How To Handle Second MTPJ Stress Syndrome

Author(s): 
By Joshua Gerbert, DPM

   Second MTPJ stress syndrome has become a catch-all term for patients who complain of chronic pain involving the second MTPJ. While it is important to differentiate this entity from a neuroma, intermetatarsal bursitis or a stress fracture of a metatarsal, it is even more important for the practitioner to determine an accurate etiology or etiologies for the second MTPJ stress syndrome. Only by understanding the cause of the problem can one develop an effective treatment plan.    When a patient has second MTPJ stress syndrome, he or she may have the following typical signs and symptoms:    • pain with pressure to the second MTPJ;    • a positive modified Lachman’s test (manual subluxation of the MTPJ that creates pain);    • pain in the sub-second metatarsal head with standing and/or ambulation;    • pain with the second MTPJ area that is well localized;    • edema of the second MTPJ area;    • painful second hammertoe (flexible or rigid depending on the amount of time since the onset of symptoms);    • possible dorsal dislocation of the second digit at the MTPJ;    • possible adduction (splaying) of the second digit when the foot is loaded;    • possible hyperkeratotic lesion of the sub-second metatarsal head;    • hallux abductus with bunion deformity, which may be symptomatic; and/or    • a hypermobile first ray with abnormal pronation.    The longer the problem has been present, the more digital deformity one will usually see. Possible etiologies of second MTPJ stress syndrome include:    • chronic overload of the second MTPJ which may be due to hypermobility of the first ray, longstanding hallux abductus with bunion deformity, negative metatarsal protrusion distance or chronic digital deformity;    • inflammatory disease affecting the second MTPJ;    • multiple steroid injections into the second MTPJ as a treatment for MTPJ stress syndrome; and/or    • a traumatic event affecting the second MTPJ.

What You Should Consider In The Diagnostic Workup

   Anatomical considerations for second MTPJ stress syndrome include rupture of the plantar plate, rupture of the MTPJ ligaments or a combination of the two ruptures. Other considerations include an abnormally long second metatarsal or an iatrogenic short first metatarsal.    In evaluating a patient with a painful second MTPJ area, one should initially rule out other possibilities for pain in that area. For example, while a neuroma in the second interspace can occur, it is certainly a rarity. Injecting a local anesthetic into the second interspace should be able to provide insight as to whether the symptoms are the result of nerve entrapment. However, in most cases, the pain is so well localized to the second MTPJ without distal paresthesias that one should be able to rule out a nerve problem just by clinical examination.    Obtaining X-rays of the involved area will rule out the possibility of a metatarsal stress fracture. The X-rays will also reveal whether there is a short first metatarsal (perhaps from a prior surgery), a long second metatarsal or the signs of a hypermobile first ray.    The X-rays will also provide knowledge of the condition of the second MTPJ. In some cases, I have injected the second MTPJ with local anesthesia and a radioopaque dye. This allows clinicians to determine in an acute condition whether there is an acute rupture of the plantar plate/capsule. If the symptoms resolve for the duration of the anesthetic, then the pathology is intraarticular. In some rare cases, I have ordered a MRI to evaluate the plantar capsule/plate structure but this has not proven to be very beneficial. One may also attempt to utilize ultrasound but, in my experience, I have not been able to utilize the result any more effectively than what I had gained from my clinical examination.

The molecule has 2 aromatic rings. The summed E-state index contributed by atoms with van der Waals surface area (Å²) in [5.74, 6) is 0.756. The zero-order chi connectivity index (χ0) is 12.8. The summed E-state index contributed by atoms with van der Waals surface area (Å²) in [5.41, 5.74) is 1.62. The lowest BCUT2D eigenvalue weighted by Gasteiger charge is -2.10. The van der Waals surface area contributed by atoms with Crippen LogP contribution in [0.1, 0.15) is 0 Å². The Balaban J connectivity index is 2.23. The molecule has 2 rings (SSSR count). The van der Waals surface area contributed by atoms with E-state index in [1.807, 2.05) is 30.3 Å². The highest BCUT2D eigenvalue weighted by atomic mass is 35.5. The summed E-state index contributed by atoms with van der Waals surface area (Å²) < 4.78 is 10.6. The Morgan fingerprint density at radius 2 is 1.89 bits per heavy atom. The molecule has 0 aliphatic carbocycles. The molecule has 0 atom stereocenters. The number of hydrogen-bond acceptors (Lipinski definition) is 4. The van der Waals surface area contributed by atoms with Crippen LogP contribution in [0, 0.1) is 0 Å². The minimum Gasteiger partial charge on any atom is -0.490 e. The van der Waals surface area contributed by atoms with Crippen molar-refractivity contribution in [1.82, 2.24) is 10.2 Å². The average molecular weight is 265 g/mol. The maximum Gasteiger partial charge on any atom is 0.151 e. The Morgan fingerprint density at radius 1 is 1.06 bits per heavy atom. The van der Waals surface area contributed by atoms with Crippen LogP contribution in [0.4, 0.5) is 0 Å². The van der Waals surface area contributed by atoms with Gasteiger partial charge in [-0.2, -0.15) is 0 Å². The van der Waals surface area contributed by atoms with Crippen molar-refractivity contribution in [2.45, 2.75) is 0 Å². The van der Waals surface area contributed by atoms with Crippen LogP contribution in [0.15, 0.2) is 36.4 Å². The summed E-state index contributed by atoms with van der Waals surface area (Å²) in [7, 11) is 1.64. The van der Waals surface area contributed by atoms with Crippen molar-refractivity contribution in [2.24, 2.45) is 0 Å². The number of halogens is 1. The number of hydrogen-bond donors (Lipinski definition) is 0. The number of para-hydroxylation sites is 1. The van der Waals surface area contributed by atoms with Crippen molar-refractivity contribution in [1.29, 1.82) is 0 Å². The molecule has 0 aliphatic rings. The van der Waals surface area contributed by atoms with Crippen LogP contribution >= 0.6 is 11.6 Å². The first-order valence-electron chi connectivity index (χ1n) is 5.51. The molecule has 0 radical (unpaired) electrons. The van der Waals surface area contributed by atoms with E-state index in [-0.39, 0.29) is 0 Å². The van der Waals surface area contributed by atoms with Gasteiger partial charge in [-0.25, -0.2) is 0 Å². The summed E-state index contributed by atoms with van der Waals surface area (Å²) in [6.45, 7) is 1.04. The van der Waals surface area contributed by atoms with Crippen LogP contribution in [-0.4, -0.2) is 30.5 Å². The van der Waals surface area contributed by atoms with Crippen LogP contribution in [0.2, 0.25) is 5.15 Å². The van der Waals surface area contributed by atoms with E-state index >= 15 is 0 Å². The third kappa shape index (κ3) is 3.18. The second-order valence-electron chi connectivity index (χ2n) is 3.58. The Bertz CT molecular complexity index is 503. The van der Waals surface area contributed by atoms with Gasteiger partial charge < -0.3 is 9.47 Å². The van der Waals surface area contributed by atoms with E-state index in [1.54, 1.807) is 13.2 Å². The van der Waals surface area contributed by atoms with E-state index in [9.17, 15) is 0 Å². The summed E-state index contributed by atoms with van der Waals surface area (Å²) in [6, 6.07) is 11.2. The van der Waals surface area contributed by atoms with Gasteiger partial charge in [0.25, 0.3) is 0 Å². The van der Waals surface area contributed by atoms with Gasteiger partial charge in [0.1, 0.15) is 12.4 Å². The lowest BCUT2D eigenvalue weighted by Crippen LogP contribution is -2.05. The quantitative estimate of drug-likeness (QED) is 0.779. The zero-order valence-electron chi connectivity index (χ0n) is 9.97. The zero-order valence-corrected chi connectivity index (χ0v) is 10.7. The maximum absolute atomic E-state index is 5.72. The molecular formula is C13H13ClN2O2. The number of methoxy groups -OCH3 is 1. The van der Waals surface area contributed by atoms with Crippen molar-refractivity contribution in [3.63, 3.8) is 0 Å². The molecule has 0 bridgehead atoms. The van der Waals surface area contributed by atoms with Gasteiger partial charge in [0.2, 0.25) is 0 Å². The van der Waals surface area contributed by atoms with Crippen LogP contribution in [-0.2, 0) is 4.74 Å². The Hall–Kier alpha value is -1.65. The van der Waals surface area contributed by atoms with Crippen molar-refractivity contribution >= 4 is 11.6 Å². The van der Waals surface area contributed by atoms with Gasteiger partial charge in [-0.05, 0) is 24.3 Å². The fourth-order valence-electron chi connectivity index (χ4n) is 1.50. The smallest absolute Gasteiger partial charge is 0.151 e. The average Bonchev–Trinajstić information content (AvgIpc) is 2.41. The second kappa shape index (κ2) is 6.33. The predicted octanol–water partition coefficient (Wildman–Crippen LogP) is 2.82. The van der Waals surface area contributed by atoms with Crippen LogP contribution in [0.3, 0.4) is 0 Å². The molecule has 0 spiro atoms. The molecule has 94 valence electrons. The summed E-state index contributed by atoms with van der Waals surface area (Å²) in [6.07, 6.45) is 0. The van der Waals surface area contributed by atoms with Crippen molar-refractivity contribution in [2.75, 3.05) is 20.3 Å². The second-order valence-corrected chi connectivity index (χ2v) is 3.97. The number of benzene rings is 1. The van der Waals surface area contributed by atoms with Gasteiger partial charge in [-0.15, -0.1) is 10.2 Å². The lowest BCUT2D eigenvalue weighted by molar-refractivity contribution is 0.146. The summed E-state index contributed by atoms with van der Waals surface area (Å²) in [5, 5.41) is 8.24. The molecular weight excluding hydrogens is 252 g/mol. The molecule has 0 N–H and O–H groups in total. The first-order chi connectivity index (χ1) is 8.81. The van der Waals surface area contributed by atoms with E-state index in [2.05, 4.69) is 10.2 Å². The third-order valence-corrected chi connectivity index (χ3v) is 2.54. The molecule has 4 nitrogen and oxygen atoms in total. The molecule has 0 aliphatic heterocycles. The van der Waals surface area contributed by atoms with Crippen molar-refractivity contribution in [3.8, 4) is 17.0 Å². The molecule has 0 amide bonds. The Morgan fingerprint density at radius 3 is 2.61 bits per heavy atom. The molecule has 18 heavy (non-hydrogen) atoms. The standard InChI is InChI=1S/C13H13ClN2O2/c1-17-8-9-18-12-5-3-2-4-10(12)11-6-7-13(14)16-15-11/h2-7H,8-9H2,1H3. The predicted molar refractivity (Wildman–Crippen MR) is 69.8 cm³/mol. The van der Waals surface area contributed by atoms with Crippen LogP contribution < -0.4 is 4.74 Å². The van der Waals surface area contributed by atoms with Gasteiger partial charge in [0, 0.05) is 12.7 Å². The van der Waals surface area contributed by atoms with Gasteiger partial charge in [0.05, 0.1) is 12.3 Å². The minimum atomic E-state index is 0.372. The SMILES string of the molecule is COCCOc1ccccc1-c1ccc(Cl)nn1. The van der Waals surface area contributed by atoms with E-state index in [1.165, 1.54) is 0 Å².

Key Pearls On Conservative Care

   Once you have determined that the problem is a second MTPJ stress syndrome, proceed to develop a logical treatment plan. Failure to adequately treat this condition most likely will result in the following sequella over a period of time. These sequella may include:    • a progression of symptoms;    • development or progression of a digital deformity that may include a lack of digital toe purchase, transverse plane pathology, rigidity of the deformity, dorsal dislocation of the second MTPJ, adjacent digital pathology; and/or    • arthrosis of the second MTPJ.    When it comes to patients who have not had the symptoms for very long and do not have any apparent digital or structural pathology (pre-dislocation syndrome), I will attempt conservative therapy. Of course, the modalities one employs depend upon the patient, his or her past medical history, the patient’s occupation, body weight, biomechanical findings and presenting symptoms.    In my experience, I have found that having the patients wear a removable Darco™ digital splint at night for four to six weeks keeps the digit plantarflexed and takes any tension off the plantar plate/capsule structure. Other conservative modalities for this condition include a Budin-type splint, which should be worn with shoes during the day, NSAIDs, contrast soaks, orthoses and/or a low profile synthetic walker, which should be worn for four to six weeks. One should also have the patient avoid certain activities such as running or aerobic exercise.    In many acute cases, employing one or more of the above modalities has proven to be very effective in resolving the symptoms and halting any further progression of symptoms or deformity. However, if the etiology is one of structure and an adjacent bunion deformity — and not a soft tissue or biomechanical condition — conservative modalities will usually eliminate acute symptoms but will not halt the progression of a digital deformity and future symptoms. One should explain this to the patient, emphasizing that correction of the underlying structural or adjacent first ray pathology is necessary to ensure a long-term favorable prognosis.    When patients do not respond to conservative therapy or have an etiology that requires surgical intervention, I and other members of the Department of Podiatric Surgery at the California School of Podiatric Medicine utilize the following surgical options depending upon the patient’s pathology.